The case for earning more money

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When trying to address a mountain of debt and/or budgeting issues, the first piece of advice people are given is to drastically cut expenses.

It makes sense….to a certain extent. The spending categories that usually go away are restaurants, vacation, clothes, entertainment and anything considered as “non-essential”.

Unfortunately, there is an actual dollar limit to nickel and diming. At one point, you won’t be able to lower or cut your expenses anymore. You will still need a roof over your head, food in your plate, heating when it is minus 20° (Celsius) outside etc…

Being a total hermit will also reach its limit. Most human beings are social creatures. We need to interact with other people and have some fun in the process.

When you are tired of nickel and diming and/or if it is still not enough to put you in the black, it is time to do the next best thing: earn more money.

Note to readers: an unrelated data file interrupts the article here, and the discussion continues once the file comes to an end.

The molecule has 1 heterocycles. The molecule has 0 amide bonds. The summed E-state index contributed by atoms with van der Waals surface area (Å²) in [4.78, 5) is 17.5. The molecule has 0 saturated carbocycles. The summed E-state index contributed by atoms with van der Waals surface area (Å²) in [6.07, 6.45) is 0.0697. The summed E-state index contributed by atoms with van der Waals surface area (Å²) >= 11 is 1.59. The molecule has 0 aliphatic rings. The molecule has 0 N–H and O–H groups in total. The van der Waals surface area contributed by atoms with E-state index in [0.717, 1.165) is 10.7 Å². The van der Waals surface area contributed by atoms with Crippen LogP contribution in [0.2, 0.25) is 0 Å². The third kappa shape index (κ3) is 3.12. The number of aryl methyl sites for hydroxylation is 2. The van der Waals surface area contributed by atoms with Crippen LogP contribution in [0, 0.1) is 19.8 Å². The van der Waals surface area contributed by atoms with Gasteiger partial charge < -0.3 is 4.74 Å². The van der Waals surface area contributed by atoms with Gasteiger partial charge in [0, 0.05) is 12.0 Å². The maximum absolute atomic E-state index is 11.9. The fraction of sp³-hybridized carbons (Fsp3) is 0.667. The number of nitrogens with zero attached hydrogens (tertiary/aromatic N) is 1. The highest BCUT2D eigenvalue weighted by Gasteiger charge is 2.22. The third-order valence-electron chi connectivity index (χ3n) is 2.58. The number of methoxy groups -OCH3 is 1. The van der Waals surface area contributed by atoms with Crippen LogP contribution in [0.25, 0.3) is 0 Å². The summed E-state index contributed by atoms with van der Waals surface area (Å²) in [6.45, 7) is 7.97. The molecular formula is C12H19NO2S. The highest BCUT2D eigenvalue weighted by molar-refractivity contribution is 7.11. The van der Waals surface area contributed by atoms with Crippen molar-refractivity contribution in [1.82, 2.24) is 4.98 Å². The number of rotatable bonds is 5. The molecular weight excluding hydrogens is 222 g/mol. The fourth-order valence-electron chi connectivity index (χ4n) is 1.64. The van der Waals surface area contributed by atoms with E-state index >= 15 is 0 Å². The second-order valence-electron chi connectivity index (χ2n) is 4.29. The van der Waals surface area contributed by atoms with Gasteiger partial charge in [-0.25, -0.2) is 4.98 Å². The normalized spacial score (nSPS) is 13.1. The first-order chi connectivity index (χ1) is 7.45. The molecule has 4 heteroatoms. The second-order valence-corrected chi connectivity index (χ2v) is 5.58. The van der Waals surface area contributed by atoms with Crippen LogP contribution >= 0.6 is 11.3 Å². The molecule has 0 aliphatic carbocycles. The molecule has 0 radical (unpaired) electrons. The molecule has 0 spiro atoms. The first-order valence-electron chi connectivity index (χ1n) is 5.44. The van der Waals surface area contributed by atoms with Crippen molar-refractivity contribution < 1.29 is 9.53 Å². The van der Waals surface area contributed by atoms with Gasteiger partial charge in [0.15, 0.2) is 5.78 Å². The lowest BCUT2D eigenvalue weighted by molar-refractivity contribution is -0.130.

Unlike cutting expenses, there is technically no limit as to how much one can make. The limits are the ones you decide to put.

Instead of taking a second or a third job, you might be better off finding a higher paying one. But if you have to take a second job, so be it! You may also review your current position and pick-up extra hours; ask for a raise or a promotion (with a pay increase).

Earning more can also be your ticket to saving more and reaching your goals. If cutting your expenses only allows you to pay for your bills, it is not enough for the long-term.

When I came to Canada, I was either underemployed -thus underpaid- or unemployed -thus not paid- during 3 years. I understood fairly quickly I had to make more money, not only to pay for my bills but also to get ahead.

Merely cutting expenses wasn’t doing it for me. I actually felt like I was kept in a limiting “poverty mindset”.

I am definitely in favour of earning more and controlled spending, rather than constant nickel and diming.

5 thoughts on “The case for earning more money

  1. Alice says:

    Interesting take. It is more like “earn more than you spend” instead of “spend less than you earn”.
    Thinking in terms of “spending less” is more limiting.

    Like

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